Surprise! Buffett Books a Flight on Airline Stocks

Surprise! Buffett Books a Flight on Airline Stocks

- in Insight, Markets, Outlook



by Frank Holmes, CIO, CEO, U.S. Global Investors

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Please note: The Frank Talk articles listed below contain historical material. The data provided was current at the time of publication. For current information regarding any of the funds mentioned in these presentations, please visit the appropriate fund performance page.

November 21, 2016

It’s never too late to change your mind.

After years of deriding the airline industry, Warren Buffett confirmed last week that his holding company, Berkshire Hathaway, has invested nearly $1.3 billion in four big-name domestic carriers: American, Delta, United and Southwest.

Domestic Airlines Surge Buffett Investment News
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The stake is a dramatic reversal for the 86-year-old investing wizard, who previously called the industry a capital “death trap” and once joked that investors would have been served well had Orville Wright’s plane been shot down at Kitty Hawk.

The thing is, Buffett held these opinions long before airlines began making the fundamental changes that would flip their fortunes from bankruptcy to record profitability. When Buffett first tried his hand at making money in the aviation industry in 1989, airlines were still struggling in a fiercely competitive marketplace. Many carriers called it quits, including President-elect Donald Trump’s Trump Shuttle, which ceased operations in 1992. Others spent years in bankruptcy court.

But following the massive wave of industry consolidation between 2005 and 2010, a new business environment emerged, one characterized by disciplined capacity growth, new sources of revenue, greater efficiency and a commitment to repairing balance sheets. I’ve written about these changes for the past 18 months, all of which are summarized in this brief five-minute video.

2 million people fly us every day

Buffett also likes airlines now for the same reason he’s long been a fan of railroads—namely, the barriers to entry are extremely high if not entirely impenetrable to new competitors. This is the “moat” Buffett refers to when talking about rail.

As a value investor, he prefers inexpensive stocks, and among industrials, airlines are cheapest of all, based on price-to-earnings and cash flow.

Airlines Least Expensive Among Industrials
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Buffett’s bullish rotation into airlines was followed by news last week that Citi also made fresh buys of Southwest, Delta, American and Allegiant shares, on the “broad theme that sector consolidation and an improved economy will reap benefits,” according to Seeking Alpha’s Clark Shultz.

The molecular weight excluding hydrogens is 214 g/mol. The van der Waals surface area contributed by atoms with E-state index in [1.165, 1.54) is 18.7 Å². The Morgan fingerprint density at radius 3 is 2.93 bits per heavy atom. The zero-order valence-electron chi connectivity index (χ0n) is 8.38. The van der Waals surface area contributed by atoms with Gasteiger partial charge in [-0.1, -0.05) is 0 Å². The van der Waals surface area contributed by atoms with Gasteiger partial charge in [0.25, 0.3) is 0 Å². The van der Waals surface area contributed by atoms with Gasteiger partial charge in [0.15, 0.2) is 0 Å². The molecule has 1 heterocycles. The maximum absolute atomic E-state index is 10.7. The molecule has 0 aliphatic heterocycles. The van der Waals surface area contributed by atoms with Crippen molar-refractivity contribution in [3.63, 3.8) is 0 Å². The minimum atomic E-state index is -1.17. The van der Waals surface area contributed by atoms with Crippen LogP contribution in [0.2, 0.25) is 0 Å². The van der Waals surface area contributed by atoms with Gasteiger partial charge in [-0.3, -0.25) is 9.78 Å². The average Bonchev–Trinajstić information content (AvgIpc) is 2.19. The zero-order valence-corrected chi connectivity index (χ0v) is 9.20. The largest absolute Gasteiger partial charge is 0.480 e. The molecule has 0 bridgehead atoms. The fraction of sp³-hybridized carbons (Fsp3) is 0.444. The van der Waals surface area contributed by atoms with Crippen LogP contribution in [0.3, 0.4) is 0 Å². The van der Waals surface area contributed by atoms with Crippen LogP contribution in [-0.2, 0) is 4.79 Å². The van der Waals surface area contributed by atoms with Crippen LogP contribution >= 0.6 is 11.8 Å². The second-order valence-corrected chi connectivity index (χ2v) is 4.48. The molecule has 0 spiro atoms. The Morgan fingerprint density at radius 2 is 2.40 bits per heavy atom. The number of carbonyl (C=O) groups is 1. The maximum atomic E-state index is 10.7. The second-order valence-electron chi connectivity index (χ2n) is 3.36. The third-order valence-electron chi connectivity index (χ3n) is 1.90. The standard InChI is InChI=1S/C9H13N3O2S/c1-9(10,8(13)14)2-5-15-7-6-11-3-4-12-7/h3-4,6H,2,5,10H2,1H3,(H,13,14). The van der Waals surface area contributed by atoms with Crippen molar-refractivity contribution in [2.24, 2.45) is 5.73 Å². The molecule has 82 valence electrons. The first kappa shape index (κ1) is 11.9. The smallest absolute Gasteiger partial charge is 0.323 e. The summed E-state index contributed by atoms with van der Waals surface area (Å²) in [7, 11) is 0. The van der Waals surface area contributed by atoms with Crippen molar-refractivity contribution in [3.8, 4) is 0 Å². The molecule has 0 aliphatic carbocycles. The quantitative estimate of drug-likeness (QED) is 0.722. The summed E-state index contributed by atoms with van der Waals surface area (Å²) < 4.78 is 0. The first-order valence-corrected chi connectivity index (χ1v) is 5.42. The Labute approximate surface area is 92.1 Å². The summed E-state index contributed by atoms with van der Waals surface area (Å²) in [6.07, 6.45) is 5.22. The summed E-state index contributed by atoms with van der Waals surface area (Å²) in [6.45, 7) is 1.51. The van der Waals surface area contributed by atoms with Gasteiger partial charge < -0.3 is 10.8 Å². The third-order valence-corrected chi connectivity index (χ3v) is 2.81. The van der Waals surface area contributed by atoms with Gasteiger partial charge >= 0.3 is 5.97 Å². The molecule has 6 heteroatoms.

Challenges still remain, of course, but domestic airlines today are profit-making, dividend-paying machines. In the first nine months of 2016, the top nine U.S. carriers—Alaska, Allegiant, American, Delta, Hawaiian, JetBlue, Southwest, Spirit and United—reported combined net income of $18.3 billion. That’s quite an improvement from the $11.2 billion they pocketed for the entire year in 2014.

Domestic airlines 11 billion shareholders nine month 2016

Over the same nine-month period, airlines returned $11.4 billion to shareholders via stock buybacks ($10.5 billion) and dividends ($912 million), according to industry trade group Airlines for America (A4A).

Here’s Why Blue Skies Could Last

In the near-term and long-term, airlines continue to look very attractive. Air travel demand is rising as incomes grow and the size of the global middle class expands.

This Thanksgiving week, more than 27 million passengers are expected to fly on U.S. airlines, an increase of 2.5 percent over the previous year, according to A4A. Much of the demand is being driven by affordable airfare, which is at its lowest in seven years.

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About the author

Frank Holmes is CEO and chief investment officer of U.S. Global Investors, Inc., and a Toronto, Canada native, which manages a diversified family of mutual funds and hedge funds specializing in natural resources, emerging markets and infrastructure. The company’s funds have earned more than two dozen Lipper Fund Awards and certificates since 2000. The Global Resources Fund (PSPFX) was Lipper’s top-performing global natural resources fund in 2010. In 2009, the World Precious Minerals Fund (UNWPX) was Lipper’s top-performing gold fund, the second time in four years for that achievement. In addition, both funds received 2007 and 2008 Lipper Fund Awards as the best overall funds in their respective categories. Mr. Holmes was 2006 mining fund manager of the year for Mining Journal, a leading publication for the global resources industry, and he is co-author of “The Goldwatcher: Demystifying Gold Investing.” He is also an advisor to the International Crisis Group, which works to resolve global conflict, and the William J. Clinton Foundation on sustainable development in nations with resource-based economies. Mr. Holmes is a much-sought-after conference speaker and a regular commentator on financial television. He has been profiled by Fortune, Barron’s, The Financial Times and other publications.

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